Centriole shape and orientation

Dennis Goode goode at ZOOL.UMD.EDU
Mon Nov 11 17:48:02 EST 1996

>"Nigel Dyer" <nigel.dyer at luke1017.demon.co.uk
>wrote on the
>Subject:       Centriole shape and orientation
>Date:          Sat, 09 Nov 1996 00:15:59 GMT

>For some time now I have been intrigued by the 'T' formation of the
>Centriole.  As an engineer the shape strikes me as being very significant,
>and yet I can find no discussion in papers etc as to why it might be that

>orientation of the 'T'.  I recognise that such experiments would be
>technically very difficult but has any work been done to investigate the
>orientation with respect to each other of the replicated centriole pairs
>during cell division.  I have not managed to discover any evidence of
>research in this area.  Has the orientation of the centriole when cells are
>not undergoing cell division been investigated?

>On page 819 of 'Molecular Biology of the Cell' by Bruce Alberts et al a
>pair of newly replicated centrioles are shown with their 'T's in a  "--|
>|-" orientation.  Is this accidental or is it always like this?  If it is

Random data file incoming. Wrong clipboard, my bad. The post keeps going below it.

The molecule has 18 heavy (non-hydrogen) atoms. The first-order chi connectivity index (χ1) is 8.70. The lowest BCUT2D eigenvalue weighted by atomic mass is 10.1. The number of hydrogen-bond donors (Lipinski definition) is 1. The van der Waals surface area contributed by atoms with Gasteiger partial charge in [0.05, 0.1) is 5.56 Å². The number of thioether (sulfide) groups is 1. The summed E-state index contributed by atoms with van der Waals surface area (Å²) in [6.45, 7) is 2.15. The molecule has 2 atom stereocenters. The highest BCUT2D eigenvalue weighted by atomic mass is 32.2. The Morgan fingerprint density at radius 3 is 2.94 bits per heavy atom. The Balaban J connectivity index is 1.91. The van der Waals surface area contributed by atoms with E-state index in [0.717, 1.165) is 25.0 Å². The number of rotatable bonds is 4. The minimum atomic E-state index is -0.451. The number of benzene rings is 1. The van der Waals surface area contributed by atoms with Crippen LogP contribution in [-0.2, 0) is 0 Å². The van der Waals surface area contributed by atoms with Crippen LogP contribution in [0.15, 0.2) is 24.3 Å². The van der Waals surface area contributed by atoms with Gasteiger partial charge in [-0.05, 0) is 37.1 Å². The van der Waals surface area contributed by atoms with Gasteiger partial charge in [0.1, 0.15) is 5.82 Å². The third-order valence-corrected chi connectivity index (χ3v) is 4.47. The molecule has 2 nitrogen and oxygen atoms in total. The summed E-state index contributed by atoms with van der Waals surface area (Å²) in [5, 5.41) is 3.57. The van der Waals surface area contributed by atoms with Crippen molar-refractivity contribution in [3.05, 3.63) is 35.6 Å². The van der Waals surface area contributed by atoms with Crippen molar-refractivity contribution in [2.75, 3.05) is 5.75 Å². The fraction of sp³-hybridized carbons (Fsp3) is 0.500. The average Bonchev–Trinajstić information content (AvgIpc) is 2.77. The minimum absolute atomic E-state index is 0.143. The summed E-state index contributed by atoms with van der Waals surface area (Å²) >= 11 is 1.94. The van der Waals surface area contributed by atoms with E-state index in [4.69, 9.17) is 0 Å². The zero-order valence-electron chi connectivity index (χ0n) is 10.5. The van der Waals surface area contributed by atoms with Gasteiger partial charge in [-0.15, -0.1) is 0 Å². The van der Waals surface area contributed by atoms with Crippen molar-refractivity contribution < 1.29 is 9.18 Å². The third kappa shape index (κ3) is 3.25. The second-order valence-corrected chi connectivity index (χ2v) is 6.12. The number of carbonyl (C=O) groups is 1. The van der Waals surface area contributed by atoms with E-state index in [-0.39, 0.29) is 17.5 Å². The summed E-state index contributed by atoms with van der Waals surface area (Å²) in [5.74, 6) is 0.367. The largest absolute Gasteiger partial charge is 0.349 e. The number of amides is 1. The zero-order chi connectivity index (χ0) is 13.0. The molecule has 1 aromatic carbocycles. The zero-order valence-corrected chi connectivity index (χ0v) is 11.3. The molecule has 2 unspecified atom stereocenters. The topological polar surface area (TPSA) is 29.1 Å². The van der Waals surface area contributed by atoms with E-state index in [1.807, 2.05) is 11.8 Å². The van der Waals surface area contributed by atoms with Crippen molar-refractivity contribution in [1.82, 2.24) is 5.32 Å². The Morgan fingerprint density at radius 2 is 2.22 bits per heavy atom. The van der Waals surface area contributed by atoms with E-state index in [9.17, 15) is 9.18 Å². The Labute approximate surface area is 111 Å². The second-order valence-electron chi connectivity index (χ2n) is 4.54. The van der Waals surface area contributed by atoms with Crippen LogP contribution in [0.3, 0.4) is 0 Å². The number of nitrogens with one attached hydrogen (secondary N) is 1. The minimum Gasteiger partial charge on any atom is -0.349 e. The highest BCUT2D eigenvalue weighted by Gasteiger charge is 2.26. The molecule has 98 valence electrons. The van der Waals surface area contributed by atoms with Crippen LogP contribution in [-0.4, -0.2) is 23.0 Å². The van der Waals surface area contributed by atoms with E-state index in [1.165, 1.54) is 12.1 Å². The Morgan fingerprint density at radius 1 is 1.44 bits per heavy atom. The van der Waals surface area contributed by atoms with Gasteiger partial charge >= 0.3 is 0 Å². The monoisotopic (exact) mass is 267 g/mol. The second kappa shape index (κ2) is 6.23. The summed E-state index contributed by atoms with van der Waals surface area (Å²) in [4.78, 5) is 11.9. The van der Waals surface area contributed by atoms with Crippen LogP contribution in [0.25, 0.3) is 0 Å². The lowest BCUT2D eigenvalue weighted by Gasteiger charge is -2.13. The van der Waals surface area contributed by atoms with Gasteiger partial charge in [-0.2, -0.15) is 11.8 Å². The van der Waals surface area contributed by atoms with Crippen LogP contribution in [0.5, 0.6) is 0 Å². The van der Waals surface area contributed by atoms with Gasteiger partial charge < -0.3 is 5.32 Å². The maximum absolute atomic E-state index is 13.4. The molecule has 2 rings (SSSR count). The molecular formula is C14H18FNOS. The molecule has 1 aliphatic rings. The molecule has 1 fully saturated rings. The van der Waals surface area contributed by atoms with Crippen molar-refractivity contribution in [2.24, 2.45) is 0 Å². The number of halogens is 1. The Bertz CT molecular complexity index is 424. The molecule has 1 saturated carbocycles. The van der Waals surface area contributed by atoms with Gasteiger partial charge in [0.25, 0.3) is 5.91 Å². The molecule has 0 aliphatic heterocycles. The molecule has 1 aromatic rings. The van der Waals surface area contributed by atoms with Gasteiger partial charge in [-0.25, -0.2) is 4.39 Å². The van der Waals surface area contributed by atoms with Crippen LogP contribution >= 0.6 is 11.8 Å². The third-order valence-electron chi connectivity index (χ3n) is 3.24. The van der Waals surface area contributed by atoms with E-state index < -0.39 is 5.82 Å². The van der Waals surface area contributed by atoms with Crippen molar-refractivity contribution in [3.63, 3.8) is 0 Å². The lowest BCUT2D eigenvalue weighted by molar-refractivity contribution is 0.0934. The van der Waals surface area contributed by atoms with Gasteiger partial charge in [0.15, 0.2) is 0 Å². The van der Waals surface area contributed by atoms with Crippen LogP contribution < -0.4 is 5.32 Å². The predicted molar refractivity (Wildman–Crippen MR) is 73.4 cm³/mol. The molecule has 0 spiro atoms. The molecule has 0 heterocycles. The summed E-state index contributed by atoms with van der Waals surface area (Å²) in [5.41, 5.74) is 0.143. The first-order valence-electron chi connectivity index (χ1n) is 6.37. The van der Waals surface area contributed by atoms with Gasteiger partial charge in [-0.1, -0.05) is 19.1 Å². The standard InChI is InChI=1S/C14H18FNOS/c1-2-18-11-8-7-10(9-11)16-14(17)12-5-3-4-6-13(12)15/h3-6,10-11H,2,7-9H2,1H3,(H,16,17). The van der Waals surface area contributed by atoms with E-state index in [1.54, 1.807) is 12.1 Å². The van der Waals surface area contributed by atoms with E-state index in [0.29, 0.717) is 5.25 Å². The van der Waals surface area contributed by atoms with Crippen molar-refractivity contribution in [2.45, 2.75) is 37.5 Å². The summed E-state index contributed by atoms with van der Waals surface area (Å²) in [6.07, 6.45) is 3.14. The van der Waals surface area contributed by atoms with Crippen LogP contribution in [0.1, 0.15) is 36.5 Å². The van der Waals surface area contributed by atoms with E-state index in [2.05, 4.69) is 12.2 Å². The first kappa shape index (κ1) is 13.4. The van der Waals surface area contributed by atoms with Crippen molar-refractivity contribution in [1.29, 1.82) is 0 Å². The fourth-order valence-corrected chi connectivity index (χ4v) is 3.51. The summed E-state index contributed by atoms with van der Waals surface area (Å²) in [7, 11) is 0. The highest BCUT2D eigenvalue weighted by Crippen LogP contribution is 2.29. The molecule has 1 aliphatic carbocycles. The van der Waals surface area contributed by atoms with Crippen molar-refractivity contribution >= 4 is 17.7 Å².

>always like this immediately after replication how long is this orientation

Yes the orientation appears to be very significant and maintained (or 
altered) to determine the planes of division during development.

Some papers and a Book, starting with a classic;

Costello, D.P. (1961) On the orientation of centrioles in dividing 
cells and its significance..Biol Bull.120: 285-312.

Wheatley, D.N. (1982) The Centriole. Elsevier Press

Glover, et al. The Centrosome. Sci. Amer.June 1993 p.62-68.

I'm sure much remains to be learned about how and why centrioles 
replicate with an orthogonal (I-) orientation, so it is a good 


Dr. M. Dennis Goode                 Phone (301) 405-6917
Department of Zoology               Fax   (301) 314-9358
University of Maryland              e-mail goode at zool.umd.edu
College Park MD 20742
"If the Lord Almighty had consulted me before embarking upon the 
creation, I should have recommended something simpler."
            -Alphonso X of Castile, 15th Century

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